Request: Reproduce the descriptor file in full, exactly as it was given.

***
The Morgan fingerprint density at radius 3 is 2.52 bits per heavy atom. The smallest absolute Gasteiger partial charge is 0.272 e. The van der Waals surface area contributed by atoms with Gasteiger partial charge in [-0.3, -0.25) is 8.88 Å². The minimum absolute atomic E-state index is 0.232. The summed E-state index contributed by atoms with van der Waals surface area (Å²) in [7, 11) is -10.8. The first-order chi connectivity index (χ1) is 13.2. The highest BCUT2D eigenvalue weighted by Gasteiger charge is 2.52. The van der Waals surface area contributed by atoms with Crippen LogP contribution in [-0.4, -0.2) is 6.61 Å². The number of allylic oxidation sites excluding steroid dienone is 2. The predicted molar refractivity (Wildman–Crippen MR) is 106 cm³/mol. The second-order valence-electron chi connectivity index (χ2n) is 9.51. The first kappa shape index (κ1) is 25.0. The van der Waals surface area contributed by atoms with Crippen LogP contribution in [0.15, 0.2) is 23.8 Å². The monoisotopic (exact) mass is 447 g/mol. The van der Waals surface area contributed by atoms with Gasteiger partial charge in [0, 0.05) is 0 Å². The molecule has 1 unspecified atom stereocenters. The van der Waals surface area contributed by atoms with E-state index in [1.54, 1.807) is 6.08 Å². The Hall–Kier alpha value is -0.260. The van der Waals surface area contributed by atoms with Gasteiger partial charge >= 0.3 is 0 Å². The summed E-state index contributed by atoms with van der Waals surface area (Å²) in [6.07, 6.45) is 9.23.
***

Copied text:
The Morgan fingerprint density at radius 3 is 2.52 bits per heavy atom. The smallest absolute Gasteiger partial charge is 0.272 e. The van der Waals surface area contributed by atoms with Gasteiger partial charge in [-0.3, -0.25) is 8.88 Å². The minimum absolute atomic E-state index is 0.232. The summed E-state index contributed by atoms with van der Waals surface area (Å²) in [7, 11) is -10.8. The first-order chi connectivity index (χ1) is 13.2. The highest BCUT2D eigenvalue weighted by Gasteiger charge is 2.52. The van der Waals surface area contributed by atoms with Crippen LogP contribution in [-0.4, -0.2) is 6.61 Å². The number of allylic oxidation sites excluding steroid dienone is 2. The predicted molar refractivity (Wildman–Crippen MR) is 106 cm³/mol. The second-order valence-electron chi connectivity index (χ2n) is 9.51. The first kappa shape index (κ1) is 25.0. The van der Waals surface area contributed by atoms with Crippen LogP contribution in [0.15, 0.2) is 23.8 Å². The monoisotopic (exact) mass is 447 g/mol. The van der Waals surface area contributed by atoms with Gasteiger partial charge in [0, 0.05) is 0 Å². The molecule has 1 unspecified atom stereocenters. The van der Waals surface area contributed by atoms with E-state index in [1.54, 1.807) is 6.08 Å². The Hall–Kier alpha value is -0.260. The van der Waals surface area contributed by atoms with Gasteiger partial charge >= 0.3 is 0 Å². The summed E-state index contributed by atoms with van der Waals surface area (Å²) in [6.07, 6.45) is 9.23.